ESPN.com's Buster Olney weighed the pros and cons of Prince in the nation's capital, in his own article entitled, "Washington's end game for Fielder." In the ESPN.com analyst's opinion, add Fielder to the Nats' lineup and, "This might be the best lineup in the National League, and if the Nationals' rotation "Big Three" -- Jordan Zimmermann, Gio Gonzalez and Stephen Strasburg -- all stay healthy," Mr. Olney writes, "this team could be good enough to play deep into the postseason." In addition, adding Fielder would make the Nats a more desirable destination for future free agents, provide them with a relatively young leader on a young team and boost the interest in the team nationwide.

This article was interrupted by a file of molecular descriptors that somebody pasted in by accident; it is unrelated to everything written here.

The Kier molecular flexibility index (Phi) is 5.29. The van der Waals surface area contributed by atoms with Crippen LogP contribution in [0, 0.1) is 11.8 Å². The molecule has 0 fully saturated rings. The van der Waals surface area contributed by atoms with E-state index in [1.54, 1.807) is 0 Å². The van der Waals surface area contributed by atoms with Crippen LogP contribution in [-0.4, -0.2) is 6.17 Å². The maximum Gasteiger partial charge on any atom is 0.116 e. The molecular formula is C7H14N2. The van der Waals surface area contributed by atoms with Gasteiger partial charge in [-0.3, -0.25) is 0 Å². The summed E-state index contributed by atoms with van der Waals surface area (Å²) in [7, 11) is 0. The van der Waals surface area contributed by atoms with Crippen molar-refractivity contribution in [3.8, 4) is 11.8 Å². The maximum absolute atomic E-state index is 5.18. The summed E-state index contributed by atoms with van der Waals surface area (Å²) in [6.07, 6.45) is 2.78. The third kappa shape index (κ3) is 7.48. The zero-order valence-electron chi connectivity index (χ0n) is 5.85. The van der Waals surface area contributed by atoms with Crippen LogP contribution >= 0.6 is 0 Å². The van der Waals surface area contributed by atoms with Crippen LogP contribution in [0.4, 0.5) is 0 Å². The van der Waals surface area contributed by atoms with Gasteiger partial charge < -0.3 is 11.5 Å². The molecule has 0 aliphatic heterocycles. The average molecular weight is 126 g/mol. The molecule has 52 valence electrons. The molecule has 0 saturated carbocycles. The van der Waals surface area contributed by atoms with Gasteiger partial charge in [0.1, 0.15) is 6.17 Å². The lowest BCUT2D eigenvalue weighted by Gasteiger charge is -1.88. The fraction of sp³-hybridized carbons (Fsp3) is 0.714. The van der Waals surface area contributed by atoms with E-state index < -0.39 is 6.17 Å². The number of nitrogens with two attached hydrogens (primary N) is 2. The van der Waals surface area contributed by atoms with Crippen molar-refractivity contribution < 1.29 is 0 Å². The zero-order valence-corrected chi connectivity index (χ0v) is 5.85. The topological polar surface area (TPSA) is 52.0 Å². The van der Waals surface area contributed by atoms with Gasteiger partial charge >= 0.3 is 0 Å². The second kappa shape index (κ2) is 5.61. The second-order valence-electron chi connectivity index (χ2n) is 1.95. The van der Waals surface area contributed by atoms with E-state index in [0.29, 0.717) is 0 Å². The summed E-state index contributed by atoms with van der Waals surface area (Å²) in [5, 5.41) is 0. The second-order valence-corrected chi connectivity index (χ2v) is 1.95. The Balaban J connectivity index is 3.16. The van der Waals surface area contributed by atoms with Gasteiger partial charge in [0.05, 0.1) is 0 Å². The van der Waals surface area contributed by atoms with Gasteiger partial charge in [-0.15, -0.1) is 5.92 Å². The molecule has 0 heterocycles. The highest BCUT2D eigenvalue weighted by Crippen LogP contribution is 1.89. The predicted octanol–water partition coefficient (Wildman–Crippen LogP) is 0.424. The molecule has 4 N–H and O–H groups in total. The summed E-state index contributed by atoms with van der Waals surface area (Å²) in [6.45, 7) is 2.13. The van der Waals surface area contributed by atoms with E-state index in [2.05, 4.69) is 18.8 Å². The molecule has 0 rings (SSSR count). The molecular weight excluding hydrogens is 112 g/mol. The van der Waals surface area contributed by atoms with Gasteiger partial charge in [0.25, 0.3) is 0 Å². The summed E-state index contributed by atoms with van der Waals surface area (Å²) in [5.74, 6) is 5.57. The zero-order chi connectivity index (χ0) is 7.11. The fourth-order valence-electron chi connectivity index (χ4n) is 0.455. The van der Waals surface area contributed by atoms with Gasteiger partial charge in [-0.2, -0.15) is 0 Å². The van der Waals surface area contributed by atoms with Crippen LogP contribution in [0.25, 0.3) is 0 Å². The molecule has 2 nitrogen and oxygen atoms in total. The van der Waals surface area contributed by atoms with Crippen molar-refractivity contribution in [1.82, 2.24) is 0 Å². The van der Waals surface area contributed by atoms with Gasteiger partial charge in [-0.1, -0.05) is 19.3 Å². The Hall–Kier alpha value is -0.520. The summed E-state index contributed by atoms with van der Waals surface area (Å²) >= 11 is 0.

The cons, as Mr. Olney sees them, enormous long-term deals for Fielder (or any player) often become "major problems" for major league teams toward the end of those deals. The signing, Mr. Olney notes, eliminates the position as an option for Ryan Zimmerman should the Nats want to move him from the hot corner over the length of Fielder's deal, however long it might be. Fielder's defense, "already considered subpar by a lot of scouts," as the ESPN.com writer notes, isn't likely to get better as he gets older, and signing him would mean the Nationals essentially eat the money remaining on Adam LaRoche's deal.

So will the Nationals sign Prince Fielder? Are the rumors true?